Feast and Famine

It shows enormous political confidence to build a cathedral; a declaration of the strength of the church, now and for tomorrow. ( We are richly blessed with over 40 English Cathedrals) And even during the decades of building and carving and embellishing, the construction of a cathedral serves an immediate social and economic purpose, raising public morale and providing work for thousands of labourers and craftspeople, sometimes one generation passing the unfinished work onto the next.

The construction of Norwich Cathedral in the late 11th century, following a period of great drought and famine, must at some level have served as a Medieval equivalent of Franklin D. Roosevelt’s New Deal of the 1930s which included a huge programme of construction as a means to address the need for ‘relief, reform and recovery’ from the Great Depression; an epic human catastrophe which was movingly captured in John Steinbeck’s Grapes of Wrath.

Forced to leave their homesteads in Oklahoma, many thousands of ‘Oakies’ made their way, by whatever means they could, to California in the hope of finding work picking fruit and vegetables. These internal migrants often only secured work for a few weeks, or sometimes just days, before the next wave of desperate and starving people arrived, willing to work for less, or even simply grateful for the chance to eat the crop they were harvesting.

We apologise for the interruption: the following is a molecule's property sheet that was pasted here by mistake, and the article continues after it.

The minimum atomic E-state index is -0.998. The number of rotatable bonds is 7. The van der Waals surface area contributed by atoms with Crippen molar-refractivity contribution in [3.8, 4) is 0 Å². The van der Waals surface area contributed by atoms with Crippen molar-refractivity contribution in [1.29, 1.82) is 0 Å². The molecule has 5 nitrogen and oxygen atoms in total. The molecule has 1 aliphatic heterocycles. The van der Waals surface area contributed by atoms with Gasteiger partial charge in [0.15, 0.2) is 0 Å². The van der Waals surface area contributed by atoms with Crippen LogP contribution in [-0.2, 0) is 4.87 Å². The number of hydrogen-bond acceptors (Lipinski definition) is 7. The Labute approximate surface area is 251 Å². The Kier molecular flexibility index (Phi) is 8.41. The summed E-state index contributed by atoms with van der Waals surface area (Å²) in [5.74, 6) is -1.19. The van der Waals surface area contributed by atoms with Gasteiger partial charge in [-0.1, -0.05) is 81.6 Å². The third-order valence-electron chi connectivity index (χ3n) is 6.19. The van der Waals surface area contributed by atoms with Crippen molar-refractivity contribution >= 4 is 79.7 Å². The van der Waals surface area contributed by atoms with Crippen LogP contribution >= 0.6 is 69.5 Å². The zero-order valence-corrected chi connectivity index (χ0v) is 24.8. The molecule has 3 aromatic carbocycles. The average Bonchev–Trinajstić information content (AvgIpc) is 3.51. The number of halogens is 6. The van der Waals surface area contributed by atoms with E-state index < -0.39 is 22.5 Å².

According to the UNHCR, there are currently 41 million (at 2018) internally displaced people, or IDPs across the world, escaping famine, drought, deluge, persecution or conflict. Most of these people are in the MENA region and Africa; fewer in the Americas and Asia Pacific; even fewer in Europe. Or perhaps we simply describe it differently: homelessness, irregular migration, seasonal workers. During my research for my forthcoming book, We are Pilgrims, I discovered that in the late Middle Ages such displacement was sometimes disguised as ‘pilgrimage’.

As a consequence of the multi-decadal drought of the late 15th and early 16th centuries, great bands of children roamed through central Europe, calling upon the customary hospitality extended to pilgrims in all eras and cultures: free food and shelter. But over time, towns began to lock their gates against what was rapidly becoming a social plague. The Grimm’s fairy tale of Hansel and Gretel, abandoned by their parents in the woods tells of such times, but yet it remains hard to imagine that such famine might strike the affluent West today.

We might empathise, but we don’t necessarily see ourselves in the actions of the Medieval peasants abandoning their children in the woods, or in the faces of the starving children of the 21st century depicted on UN fund-raising campaigns for Syria, or Iraq, or Africa. But in Dorothea Lange’s photograph ‘Migrant Mother’ Many of us find a real connection with the subject, perhaps because she and her little kids could so easily have come from our family or our community.

As I traverse these islands in this 2020 Year of Cathedrals, Year of Pilgrimage , knowing that at journey’s end I will return home, Lange’s portrait of Florence Owen Thompson, 32 year-old mother of seven children, will forever be in my mind’s eye, a reminder that there but for the fall of the dice, go I.

Migrant Mother, Florence Owen Thompson, by Dorothea Lange, 1936, image courtesy of LOC

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